Ron LeBlanc: You need to have a plan B because you cannot make plans that disregard external events. You need to see your business in relation to all the other factors, and you have to know what those factors are that impose themselves on your business. You have to move quickly to take advantage of open and closed windows. I got too arrogant, too prideful and presumed that things were too good for me, and disregarded the ambiance of the market. I think that’s a big, big mistake and you have to learn to go when it’s good and pull back when it’s not.
Tell me about your big break and who gave you.
Ron LeBlanc: When you are in line with your destiny, a kind of intuitive certainty of the way forward, the world becomes benevolent and many things come to you. And there are always mentors around, as well as circumstances, but when you are aligned with your destiny and your passion you are always fortunate.
Describe one of your biggest failures. What lessons did you learn, and how did it contribute to a greater success?
Ron LeBlanc: One of my biggest mistakes I made was to presume that I did not have to deal with professionals. When you deal with professional the world becomes symmetrical and when you deal with fools the world becomes asymmetrical. I have dealt a few times with amateurs and the consequence of that is my world became more difficult to control.
What has been your biggest disappointment in your life – and what are you doing to prevent its reoccurrence?
Ron LeBlanc: I haven’t really been disappointed. But it’s very disappointing that loyalty is so fickle, and one should not presume it in life, but reward it if it comes to you. I am talking about the people who work for you, your friends, and the people around you. Don’t look for it but if it comes celebrate it.
What’s one of the toughest decisions you’ve had to make and how did it impact your life?
Ron LeBlanc: The toughest decision I had to make was axe someone I hired who turned out to be not very good at the job. You sometimes have to sacrifice friendships for the greater good, which is the shareholders.
What are three events that helped to shape your life?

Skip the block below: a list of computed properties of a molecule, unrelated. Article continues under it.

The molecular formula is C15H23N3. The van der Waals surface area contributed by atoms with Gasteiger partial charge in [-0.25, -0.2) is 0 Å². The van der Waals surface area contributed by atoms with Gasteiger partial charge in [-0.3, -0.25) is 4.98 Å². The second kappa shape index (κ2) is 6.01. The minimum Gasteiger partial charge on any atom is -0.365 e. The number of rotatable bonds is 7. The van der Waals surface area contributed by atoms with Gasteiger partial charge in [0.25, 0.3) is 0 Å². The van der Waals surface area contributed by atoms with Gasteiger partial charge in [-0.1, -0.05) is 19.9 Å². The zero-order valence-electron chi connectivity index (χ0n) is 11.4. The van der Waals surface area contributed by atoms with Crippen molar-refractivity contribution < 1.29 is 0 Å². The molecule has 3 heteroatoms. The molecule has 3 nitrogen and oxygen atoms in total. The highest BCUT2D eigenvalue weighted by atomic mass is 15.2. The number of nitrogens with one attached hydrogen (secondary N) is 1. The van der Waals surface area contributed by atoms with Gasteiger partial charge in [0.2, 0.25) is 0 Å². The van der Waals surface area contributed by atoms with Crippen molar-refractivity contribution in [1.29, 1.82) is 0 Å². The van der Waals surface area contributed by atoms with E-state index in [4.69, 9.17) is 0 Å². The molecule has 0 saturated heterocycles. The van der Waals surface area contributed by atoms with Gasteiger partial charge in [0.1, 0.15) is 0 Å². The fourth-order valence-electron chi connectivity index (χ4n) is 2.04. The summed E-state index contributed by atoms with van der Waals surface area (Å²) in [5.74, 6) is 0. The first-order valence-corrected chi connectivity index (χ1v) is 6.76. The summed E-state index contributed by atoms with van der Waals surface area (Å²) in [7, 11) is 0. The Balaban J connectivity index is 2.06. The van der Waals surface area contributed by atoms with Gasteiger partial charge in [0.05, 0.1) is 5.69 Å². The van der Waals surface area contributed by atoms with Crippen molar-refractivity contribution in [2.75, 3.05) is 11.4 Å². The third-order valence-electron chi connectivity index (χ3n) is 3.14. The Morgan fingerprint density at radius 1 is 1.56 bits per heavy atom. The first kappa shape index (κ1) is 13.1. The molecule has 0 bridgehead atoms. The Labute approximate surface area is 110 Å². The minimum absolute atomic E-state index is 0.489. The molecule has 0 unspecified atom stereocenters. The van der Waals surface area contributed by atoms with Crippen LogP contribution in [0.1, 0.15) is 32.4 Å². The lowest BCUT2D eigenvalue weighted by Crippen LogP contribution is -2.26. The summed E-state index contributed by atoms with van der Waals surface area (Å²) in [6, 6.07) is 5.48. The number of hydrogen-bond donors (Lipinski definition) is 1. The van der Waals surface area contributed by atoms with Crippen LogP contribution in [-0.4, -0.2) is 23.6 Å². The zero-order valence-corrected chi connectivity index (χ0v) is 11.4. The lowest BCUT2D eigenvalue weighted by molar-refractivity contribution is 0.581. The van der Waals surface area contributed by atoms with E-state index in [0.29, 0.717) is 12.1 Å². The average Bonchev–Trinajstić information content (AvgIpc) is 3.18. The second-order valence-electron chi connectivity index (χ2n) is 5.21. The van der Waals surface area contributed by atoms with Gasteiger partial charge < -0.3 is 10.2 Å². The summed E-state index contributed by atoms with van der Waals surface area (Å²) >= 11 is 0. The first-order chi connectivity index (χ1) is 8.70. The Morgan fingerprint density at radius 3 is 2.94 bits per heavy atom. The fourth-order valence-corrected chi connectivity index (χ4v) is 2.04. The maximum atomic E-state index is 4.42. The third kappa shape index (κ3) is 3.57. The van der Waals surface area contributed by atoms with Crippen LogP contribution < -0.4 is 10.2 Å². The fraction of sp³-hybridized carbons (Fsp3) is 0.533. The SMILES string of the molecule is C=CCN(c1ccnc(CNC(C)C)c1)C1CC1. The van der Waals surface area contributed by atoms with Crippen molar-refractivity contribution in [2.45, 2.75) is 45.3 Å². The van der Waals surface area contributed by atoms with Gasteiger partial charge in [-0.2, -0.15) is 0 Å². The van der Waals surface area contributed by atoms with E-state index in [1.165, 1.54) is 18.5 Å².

- Living in a small town, the world appears big and exciting. I had a kind of mythology that I shaped for myself, and that small town represented constraints. It was a bit of a dark little town, and every thing beyond that world unfolded with all its possibilities. It was a big thing in my life to leave that small town.
- Back in the sixties and early seventies I got entwined in nefarious activities and I think meeting my first wife really helped me cross that river stick. I had to move from that very dangerous life that I had taken on for myself and move into a straight life and she was pivotal in helping me to do that. It essentially changed the context of my life which was getting too dangerous and so that was a big thing. When I got into another life, I felt that business was easy because the courage that I applied to my nefarious world could be applied to the world of business. She gave be a choice between a life in darkness and one in the light.
- I was in Morocco and bought a bunch of gems as gifts. I was traveling with a friend and he later said “I hope you didn’t pay more than $5 for that crap.” I’d bought these gems which turned out to be valueless and worthless, and I said to myself that I’d never be fooled again. I felt shamed, and I steered my ambition to understand all things beautiful and aesthetic and decided that I would learn about gems.
What’s an accomplishment that you are proudest of?
Ron LeBlanc: It’s what I am doing right now. It’s the inflexible drive to ensure that this company, despite all the odds, turned out alright. I am most proud of my stalwart push to ensure that this company will succeed against a lot of odds.
How did mentors influence your life?
Ron LeBlanc: I have always surrounded myself with very bright people, and my mentors have always been good to me. I am always striving to improve myself.
What’s one core message you received from your mentors?
Ron LeBlanc: Always deal with professionals and always get the very best people. If you do not have the best people you are not going to succeed in a difficult industry.
Which resources (books, movies, training etc.) did your mentors recommend to you?
Ron LeBlanc: I was told to keep current on the front side of things because of the constant oscillations of the market and everything else. Everything that affects your business is always shifting so stay on the front side. Get the best data and voices. I used to read Harvard Business Review, and marketing magazines.
What nuggets of wisdom can you glean from the interview? What are five takeaways?
Let’s keep the conversation flowing, please comment.